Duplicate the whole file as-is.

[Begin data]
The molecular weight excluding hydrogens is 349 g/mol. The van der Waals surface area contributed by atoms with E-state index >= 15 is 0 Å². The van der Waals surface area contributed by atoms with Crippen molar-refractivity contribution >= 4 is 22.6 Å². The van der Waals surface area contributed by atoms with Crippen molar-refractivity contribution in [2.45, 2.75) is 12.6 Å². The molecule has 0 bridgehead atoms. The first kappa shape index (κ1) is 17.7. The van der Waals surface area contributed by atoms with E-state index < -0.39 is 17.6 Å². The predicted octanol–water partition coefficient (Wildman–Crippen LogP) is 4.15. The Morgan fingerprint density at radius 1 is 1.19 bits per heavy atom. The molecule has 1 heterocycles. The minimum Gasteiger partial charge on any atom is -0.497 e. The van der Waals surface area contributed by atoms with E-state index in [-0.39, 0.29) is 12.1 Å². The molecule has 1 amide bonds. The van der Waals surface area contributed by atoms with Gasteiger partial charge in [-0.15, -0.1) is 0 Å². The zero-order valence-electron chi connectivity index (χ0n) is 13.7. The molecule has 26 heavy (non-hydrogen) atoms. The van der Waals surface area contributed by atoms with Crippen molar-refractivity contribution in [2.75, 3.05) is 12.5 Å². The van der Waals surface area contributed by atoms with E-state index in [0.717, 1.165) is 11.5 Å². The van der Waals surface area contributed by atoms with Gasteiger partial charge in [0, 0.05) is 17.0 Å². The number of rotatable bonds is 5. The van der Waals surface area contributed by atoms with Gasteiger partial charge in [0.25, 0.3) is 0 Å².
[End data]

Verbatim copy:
The molecular weight excluding hydrogens is 349 g/mol. The van der Waals surface area contributed by atoms with E-state index >= 15 is 0 Å². The van der Waals surface area contributed by atoms with Crippen molar-refractivity contribution >= 4 is 22.6 Å². The van der Waals surface area contributed by atoms with Crippen molar-refractivity contribution in [2.45, 2.75) is 12.6 Å². The molecule has 0 bridgehead atoms. The first kappa shape index (κ1) is 17.7. The van der Waals surface area contributed by atoms with E-state index < -0.39 is 17.6 Å². The predicted octanol–water partition coefficient (Wildman–Crippen LogP) is 4.15. The Morgan fingerprint density at radius 1 is 1.19 bits per heavy atom. The molecule has 1 heterocycles. The minimum Gasteiger partial charge on any atom is -0.497 e. The van der Waals surface area contributed by atoms with E-state index in [-0.39, 0.29) is 12.1 Å². The molecule has 1 amide bonds. The van der Waals surface area contributed by atoms with Gasteiger partial charge in [-0.15, -0.1) is 0 Å². The zero-order valence-electron chi connectivity index (χ0n) is 13.7. The molecule has 26 heavy (non-hydrogen) atoms. The van der Waals surface area contributed by atoms with Crippen molar-refractivity contribution in [2.75, 3.05) is 12.5 Å². The van der Waals surface area contributed by atoms with E-state index in [0.717, 1.165) is 11.5 Å². The van der Waals surface area contributed by atoms with Gasteiger partial charge in [0, 0.05) is 17.0 Å². The number of rotatable bonds is 5. The van der Waals surface area contributed by atoms with Gasteiger partial charge in [0.25, 0.3) is 0 Å².